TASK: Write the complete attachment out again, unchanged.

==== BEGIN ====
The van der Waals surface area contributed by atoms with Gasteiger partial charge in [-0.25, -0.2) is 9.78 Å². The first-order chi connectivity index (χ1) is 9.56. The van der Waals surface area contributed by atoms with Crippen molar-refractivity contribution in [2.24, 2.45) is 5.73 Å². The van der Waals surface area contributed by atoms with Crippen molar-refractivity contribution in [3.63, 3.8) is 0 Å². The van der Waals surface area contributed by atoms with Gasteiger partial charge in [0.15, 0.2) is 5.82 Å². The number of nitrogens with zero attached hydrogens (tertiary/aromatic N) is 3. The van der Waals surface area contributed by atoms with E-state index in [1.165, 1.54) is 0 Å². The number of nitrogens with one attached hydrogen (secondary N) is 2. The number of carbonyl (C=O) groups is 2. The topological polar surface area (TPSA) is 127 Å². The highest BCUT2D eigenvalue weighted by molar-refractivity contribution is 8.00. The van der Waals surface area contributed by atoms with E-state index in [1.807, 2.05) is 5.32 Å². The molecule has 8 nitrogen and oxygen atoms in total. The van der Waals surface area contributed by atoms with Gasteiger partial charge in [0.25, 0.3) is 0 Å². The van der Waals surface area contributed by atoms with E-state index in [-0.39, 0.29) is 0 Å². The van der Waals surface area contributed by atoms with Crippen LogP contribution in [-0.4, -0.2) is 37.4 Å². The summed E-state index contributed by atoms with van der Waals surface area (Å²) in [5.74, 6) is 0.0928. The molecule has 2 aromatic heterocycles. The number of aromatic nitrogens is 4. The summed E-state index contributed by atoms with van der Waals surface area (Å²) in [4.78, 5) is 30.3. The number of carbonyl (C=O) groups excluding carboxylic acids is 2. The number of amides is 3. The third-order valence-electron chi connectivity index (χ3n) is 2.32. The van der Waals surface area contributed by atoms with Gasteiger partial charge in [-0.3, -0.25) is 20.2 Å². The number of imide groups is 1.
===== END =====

The van der Waals surface area contributed by atoms with Gasteiger partial charge in [-0.25, -0.2) is 9.78 Å². The first-order chi connectivity index (χ1) is 9.56. The van der Waals surface area contributed by atoms with Crippen molar-refractivity contribution in [2.24, 2.45) is 5.73 Å². The van der Waals surface area contributed by atoms with Crippen molar-refractivity contribution in [3.63, 3.8) is 0 Å². The van der Waals surface area contributed by atoms with Gasteiger partial charge in [0.15, 0.2) is 5.82 Å². The number of nitrogens with zero attached hydrogens (tertiary/aromatic N) is 3. The van der Waals surface area contributed by atoms with E-state index in [1.165, 1.54) is 0 Å². The number of nitrogens with one attached hydrogen (secondary N) is 2. The number of carbonyl (C=O) groups is 2. The topological polar surface area (TPSA) is 127 Å². The highest BCUT2D eigenvalue weighted by molar-refractivity contribution is 8.00. The van der Waals surface area contributed by atoms with E-state index in [1.807, 2.05) is 5.32 Å². The molecule has 8 nitrogen and oxygen atoms in total. The van der Waals surface area contributed by atoms with Gasteiger partial charge in [0.25, 0.3) is 0 Å². The van der Waals surface area contributed by atoms with E-state index in [-0.39, 0.29) is 0 Å². The van der Waals surface area contributed by atoms with Crippen LogP contribution in [-0.4, -0.2) is 37.4 Å². The summed E-state index contributed by atoms with van der Waals surface area (Å²) in [5.74, 6) is 0.0928. The molecule has 2 aromatic heterocycles. The number of aromatic nitrogens is 4. The summed E-state index contributed by atoms with van der Waals surface area (Å²) in [4.78, 5) is 30.3. The number of carbonyl (C=O) groups excluding carboxylic acids is 2. The number of amides is 3. The third-order valence-electron chi connectivity index (χ3n) is 2.32. The van der Waals surface area contributed by atoms with Gasteiger partial charge in [-0.3, -0.25) is 20.2 Å². The number of imide groups is 1.